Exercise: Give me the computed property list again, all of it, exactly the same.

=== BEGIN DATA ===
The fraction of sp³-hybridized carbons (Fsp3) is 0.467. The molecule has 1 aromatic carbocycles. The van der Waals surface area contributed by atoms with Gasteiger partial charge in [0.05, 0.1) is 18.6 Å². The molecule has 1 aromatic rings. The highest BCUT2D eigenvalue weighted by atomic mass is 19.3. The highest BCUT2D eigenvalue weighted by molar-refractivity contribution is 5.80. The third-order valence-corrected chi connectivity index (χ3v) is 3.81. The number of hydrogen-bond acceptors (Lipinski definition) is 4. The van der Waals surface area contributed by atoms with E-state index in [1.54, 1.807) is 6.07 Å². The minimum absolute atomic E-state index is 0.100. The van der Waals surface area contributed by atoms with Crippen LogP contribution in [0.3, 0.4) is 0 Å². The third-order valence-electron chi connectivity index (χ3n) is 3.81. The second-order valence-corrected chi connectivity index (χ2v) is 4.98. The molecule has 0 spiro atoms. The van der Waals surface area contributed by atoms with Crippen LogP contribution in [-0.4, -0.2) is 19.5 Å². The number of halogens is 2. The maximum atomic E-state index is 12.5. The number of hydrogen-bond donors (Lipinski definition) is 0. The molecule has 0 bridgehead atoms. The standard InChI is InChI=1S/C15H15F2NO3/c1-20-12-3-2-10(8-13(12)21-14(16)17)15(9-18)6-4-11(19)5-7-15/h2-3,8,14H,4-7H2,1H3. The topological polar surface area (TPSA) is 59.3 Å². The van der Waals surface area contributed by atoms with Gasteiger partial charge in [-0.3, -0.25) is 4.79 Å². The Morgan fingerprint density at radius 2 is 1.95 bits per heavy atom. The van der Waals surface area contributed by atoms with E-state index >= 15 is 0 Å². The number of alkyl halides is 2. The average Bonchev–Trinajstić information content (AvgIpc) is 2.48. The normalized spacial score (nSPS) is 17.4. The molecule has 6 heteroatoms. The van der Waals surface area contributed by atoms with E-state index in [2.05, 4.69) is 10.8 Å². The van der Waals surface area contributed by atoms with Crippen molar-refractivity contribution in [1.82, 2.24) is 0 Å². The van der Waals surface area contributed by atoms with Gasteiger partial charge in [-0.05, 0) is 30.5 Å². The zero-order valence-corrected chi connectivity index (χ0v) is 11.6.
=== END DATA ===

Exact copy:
The fraction of sp³-hybridized carbons (Fsp3) is 0.467. The molecule has 1 aromatic carbocycles. The van der Waals surface area contributed by atoms with Gasteiger partial charge in [0.05, 0.1) is 18.6 Å². The molecule has 1 aromatic rings. The highest BCUT2D eigenvalue weighted by atomic mass is 19.3. The highest BCUT2D eigenvalue weighted by molar-refractivity contribution is 5.80. The third-order valence-corrected chi connectivity index (χ3v) is 3.81. The number of hydrogen-bond acceptors (Lipinski definition) is 4. The van der Waals surface area contributed by atoms with E-state index in [1.54, 1.807) is 6.07 Å². The minimum absolute atomic E-state index is 0.100. The van der Waals surface area contributed by atoms with Crippen LogP contribution in [0.3, 0.4) is 0 Å². The third-order valence-electron chi connectivity index (χ3n) is 3.81. The second-order valence-corrected chi connectivity index (χ2v) is 4.98. The molecule has 0 spiro atoms. The van der Waals surface area contributed by atoms with Crippen LogP contribution in [-0.4, -0.2) is 19.5 Å². The number of halogens is 2. The maximum atomic E-state index is 12.5. The number of hydrogen-bond donors (Lipinski definition) is 0. The molecule has 0 bridgehead atoms. The standard InChI is InChI=1S/C15H15F2NO3/c1-20-12-3-2-10(8-13(12)21-14(16)17)15(9-18)6-4-11(19)5-7-15/h2-3,8,14H,4-7H2,1H3. The topological polar surface area (TPSA) is 59.3 Å². The van der Waals surface area contributed by atoms with Gasteiger partial charge in [-0.3, -0.25) is 4.79 Å². The Morgan fingerprint density at radius 2 is 1.95 bits per heavy atom. The van der Waals surface area contributed by atoms with E-state index >= 15 is 0 Å². The number of alkyl halides is 2. The average Bonchev–Trinajstić information content (AvgIpc) is 2.48. The normalized spacial score (nSPS) is 17.4. The molecule has 6 heteroatoms. The van der Waals surface area contributed by atoms with E-state index in [2.05, 4.69) is 10.8 Å². The van der Waals surface area contributed by atoms with Crippen molar-refractivity contribution in [1.82, 2.24) is 0 Å². The van der Waals surface area contributed by atoms with Gasteiger partial charge in [-0.05, 0) is 30.5 Å². The zero-order valence-corrected chi connectivity index (χ0v) is 11.6.